• V. S. Alagar
  • K. Periyasamy
Part of the Texts in Computer Science book series (TCS)


A specification of the system under development must include a description of the boundary between the system and its environment. This boundary characterizes the interface of the system. The components in a system interact with each other through their interfaces. It is crucial that each interface specification describes precisely the forms of communication that are permitted at the interface, their causes and effects. Understanding the interface of a component should provide insight into the nature of the system being specified. This is particularly important for systems exhibiting similar behavior, with different interfaces.


Specification Language Time Zone Proof Obligation Interface Specification Deduction Rule 
These keywords were added by machine and not by the authors. This process is experimental and the keywords may be updated as the learning algorithm improves.


  1. 1.
    Alagar VS, Colagrosso P, Loukas A, Narayanan S, Protopsaltou A (1996) Formal specifications for effective black-box reuse. Technical reports (2 volumes), Department of Computer Science, Concordia University, Montreal, Canada, February 1996 Google Scholar
  2. 2.
    Chen J (1989) The Larch/Generic interface language. SB thesis, Department of Electrical Engineering and Computer Science, Massachusettes Institute of Technology Google Scholar
  3. 3.
    Cheon Y (1991) Larch/Smalltalk: a specification language for Smalltalk. MSc thesis, Department of Computer Science, Iowa State University Google Scholar
  4. 4.
    Colagrosso P (1993) Formal specification of C++ class interfaces for software reuse. M Comp Sci thesis, Department of Computer Science, Concordia University, Montreal, Canada Google Scholar
  5. 5.
    Guaspari D, Marceau C, Polak W (1990) Formal verification of Ada programs. IEEE Trans Softw Eng 16(9):1058–1075 CrossRefGoogle Scholar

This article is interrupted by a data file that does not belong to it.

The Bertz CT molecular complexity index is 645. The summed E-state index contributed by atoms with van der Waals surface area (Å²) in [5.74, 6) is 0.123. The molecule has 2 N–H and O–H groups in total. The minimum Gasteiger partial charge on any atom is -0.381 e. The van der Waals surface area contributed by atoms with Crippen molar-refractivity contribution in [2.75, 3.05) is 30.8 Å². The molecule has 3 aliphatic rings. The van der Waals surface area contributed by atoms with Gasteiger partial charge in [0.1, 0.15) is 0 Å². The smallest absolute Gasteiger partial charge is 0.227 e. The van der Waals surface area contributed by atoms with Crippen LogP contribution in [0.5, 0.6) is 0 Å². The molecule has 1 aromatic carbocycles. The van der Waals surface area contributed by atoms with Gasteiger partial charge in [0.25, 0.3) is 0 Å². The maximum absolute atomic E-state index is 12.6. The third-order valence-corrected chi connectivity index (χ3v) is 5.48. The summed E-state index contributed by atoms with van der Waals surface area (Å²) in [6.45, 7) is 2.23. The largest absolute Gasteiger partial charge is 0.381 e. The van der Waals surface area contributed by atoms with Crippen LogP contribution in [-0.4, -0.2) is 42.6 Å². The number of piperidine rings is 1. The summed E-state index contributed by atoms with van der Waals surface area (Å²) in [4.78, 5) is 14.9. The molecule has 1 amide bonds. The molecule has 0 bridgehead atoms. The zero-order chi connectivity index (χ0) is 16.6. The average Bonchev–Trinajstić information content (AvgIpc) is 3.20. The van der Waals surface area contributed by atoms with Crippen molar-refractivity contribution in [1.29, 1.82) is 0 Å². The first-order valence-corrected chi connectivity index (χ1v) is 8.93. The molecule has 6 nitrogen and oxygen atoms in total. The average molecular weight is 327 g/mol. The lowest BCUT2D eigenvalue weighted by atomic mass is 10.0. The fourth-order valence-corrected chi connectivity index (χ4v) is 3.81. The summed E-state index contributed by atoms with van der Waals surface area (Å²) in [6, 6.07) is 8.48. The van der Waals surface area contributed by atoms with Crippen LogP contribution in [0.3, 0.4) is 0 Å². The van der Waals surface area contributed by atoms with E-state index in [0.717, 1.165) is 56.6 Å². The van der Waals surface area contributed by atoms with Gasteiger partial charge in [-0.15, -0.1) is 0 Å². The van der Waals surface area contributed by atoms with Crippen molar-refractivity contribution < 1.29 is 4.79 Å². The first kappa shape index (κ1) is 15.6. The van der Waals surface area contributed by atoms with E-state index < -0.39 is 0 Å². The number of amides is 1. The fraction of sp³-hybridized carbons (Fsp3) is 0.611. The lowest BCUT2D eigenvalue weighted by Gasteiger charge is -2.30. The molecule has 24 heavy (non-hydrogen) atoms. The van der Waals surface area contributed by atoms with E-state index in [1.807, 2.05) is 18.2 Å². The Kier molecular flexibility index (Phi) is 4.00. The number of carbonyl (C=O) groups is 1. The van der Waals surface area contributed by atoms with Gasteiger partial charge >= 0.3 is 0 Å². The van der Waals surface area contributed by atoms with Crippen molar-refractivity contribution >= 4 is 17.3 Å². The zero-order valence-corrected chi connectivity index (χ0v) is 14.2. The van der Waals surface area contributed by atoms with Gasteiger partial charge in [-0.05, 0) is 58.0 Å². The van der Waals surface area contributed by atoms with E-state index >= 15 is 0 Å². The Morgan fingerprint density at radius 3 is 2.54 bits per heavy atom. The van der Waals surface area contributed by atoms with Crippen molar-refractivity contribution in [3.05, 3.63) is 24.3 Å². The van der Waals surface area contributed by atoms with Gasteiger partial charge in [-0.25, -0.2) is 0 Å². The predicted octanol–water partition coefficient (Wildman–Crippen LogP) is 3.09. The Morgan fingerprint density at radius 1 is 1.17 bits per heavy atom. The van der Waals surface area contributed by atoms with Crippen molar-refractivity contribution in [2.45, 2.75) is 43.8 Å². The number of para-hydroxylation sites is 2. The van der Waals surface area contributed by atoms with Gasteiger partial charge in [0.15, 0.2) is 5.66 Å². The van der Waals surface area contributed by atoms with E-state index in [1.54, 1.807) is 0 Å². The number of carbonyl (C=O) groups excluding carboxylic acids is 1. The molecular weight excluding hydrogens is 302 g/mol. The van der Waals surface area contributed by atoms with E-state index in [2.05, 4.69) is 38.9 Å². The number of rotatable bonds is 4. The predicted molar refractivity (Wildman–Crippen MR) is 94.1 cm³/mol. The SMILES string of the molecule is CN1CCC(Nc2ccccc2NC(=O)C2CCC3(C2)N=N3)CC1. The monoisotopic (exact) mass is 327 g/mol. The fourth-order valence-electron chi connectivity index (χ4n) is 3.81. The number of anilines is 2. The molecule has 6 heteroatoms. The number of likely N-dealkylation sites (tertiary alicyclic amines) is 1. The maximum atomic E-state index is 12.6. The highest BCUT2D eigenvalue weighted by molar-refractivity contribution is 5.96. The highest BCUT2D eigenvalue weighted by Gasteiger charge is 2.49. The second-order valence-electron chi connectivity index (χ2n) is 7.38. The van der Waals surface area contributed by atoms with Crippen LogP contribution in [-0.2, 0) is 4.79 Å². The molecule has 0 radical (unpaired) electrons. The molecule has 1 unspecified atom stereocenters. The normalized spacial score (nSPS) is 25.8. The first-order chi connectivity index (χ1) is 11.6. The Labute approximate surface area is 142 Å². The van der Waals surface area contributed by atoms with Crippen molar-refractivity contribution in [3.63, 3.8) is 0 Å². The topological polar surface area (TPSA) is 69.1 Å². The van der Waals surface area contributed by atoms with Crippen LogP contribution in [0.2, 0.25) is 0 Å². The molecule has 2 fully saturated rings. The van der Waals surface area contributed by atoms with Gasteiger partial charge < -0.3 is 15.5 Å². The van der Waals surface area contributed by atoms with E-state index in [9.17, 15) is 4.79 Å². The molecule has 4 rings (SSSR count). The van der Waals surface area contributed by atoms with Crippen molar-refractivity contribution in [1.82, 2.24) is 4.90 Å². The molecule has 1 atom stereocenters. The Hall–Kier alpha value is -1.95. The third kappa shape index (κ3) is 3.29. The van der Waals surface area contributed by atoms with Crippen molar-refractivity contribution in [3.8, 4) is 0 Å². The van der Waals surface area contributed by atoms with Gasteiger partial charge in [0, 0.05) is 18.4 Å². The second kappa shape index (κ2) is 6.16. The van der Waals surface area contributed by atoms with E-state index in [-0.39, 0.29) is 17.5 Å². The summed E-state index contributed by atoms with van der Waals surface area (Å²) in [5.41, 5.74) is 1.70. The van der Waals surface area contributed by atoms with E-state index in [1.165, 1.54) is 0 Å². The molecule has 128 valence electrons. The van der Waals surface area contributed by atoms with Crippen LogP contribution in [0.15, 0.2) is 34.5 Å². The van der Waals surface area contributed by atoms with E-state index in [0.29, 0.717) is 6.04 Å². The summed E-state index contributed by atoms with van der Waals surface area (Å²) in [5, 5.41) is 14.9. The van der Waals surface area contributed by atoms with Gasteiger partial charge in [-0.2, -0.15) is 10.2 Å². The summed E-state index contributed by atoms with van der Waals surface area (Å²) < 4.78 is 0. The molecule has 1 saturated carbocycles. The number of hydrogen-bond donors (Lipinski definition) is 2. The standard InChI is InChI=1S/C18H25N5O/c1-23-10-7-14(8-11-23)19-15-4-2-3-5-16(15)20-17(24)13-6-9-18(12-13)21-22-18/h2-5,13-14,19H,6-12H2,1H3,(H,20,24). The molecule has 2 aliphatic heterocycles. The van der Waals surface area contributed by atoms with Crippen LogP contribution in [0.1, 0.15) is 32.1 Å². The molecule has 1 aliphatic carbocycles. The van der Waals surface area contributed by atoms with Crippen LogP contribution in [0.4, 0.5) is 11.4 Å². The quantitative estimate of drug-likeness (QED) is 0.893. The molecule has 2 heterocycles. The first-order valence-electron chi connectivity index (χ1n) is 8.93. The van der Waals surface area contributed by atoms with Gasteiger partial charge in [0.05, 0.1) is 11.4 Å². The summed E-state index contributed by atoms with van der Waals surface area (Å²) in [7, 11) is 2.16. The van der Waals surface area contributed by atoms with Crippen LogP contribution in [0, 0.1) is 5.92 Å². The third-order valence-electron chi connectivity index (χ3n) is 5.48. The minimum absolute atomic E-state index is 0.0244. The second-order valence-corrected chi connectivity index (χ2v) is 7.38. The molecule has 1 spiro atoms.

6. 6.
    Guttag JV, Horning JJ (1993) Larch: languages and tools for formal specification. Springer, Berlin MATHCrossRefGoogle Scholar
  7. 7.
    Jones K (1991) LM3: a Larch interface language for Modula-3: a definition and introduction: version 1.0. Technical report 72, DEC/SRC, Digital Equipment Corporation, MA Google Scholar
  8. 8.
    Leavens GT (1997) Larch/C++ reference manual, draft: revision 5.1, February 1997 Google Scholar
  9. 9.
    Leavens GT, Cheon Y (1992) Preliminary design of Larch/C++. In: Martin U, Wing J (eds) Proceedings of the first international workshop on Larch. Workshops in computer science series. Springer, Berlin Google Scholar
  10. 10.
    Rogue Wave (1993) Tools.h++ class library. Version 6.0, Rogue Wave Software Google Scholar
  11. 11.
    Wing J (1983) A two-tiered approach for specifying programs. Technical report TR_299, Massachusetts Institute of Technology, Laboratory for Computer Science Google Scholar
  12. 12.
    Wing J (1987) Writing Larch interface language specifications. ACM Trans Program Lang Syst 9(1):1–24 MathSciNetMATHCrossRefGoogle Scholar
  13. 13.
    Wing J (1990) A specifier’s introduction to formal methods. IEEE Comput 23(9):8–24 CrossRefGoogle Scholar

Copyright information

© Springer-Verlag London Limited 2011

Authors and Affiliations

  1. 1.Dept. Computer Science and Software Eng.Concordia UniversityMontrealCanada
  2. 2.Computer Science DepartmentUniversity of Wisconsin-La CrosseLa CrosseUSA

Personalised recommendations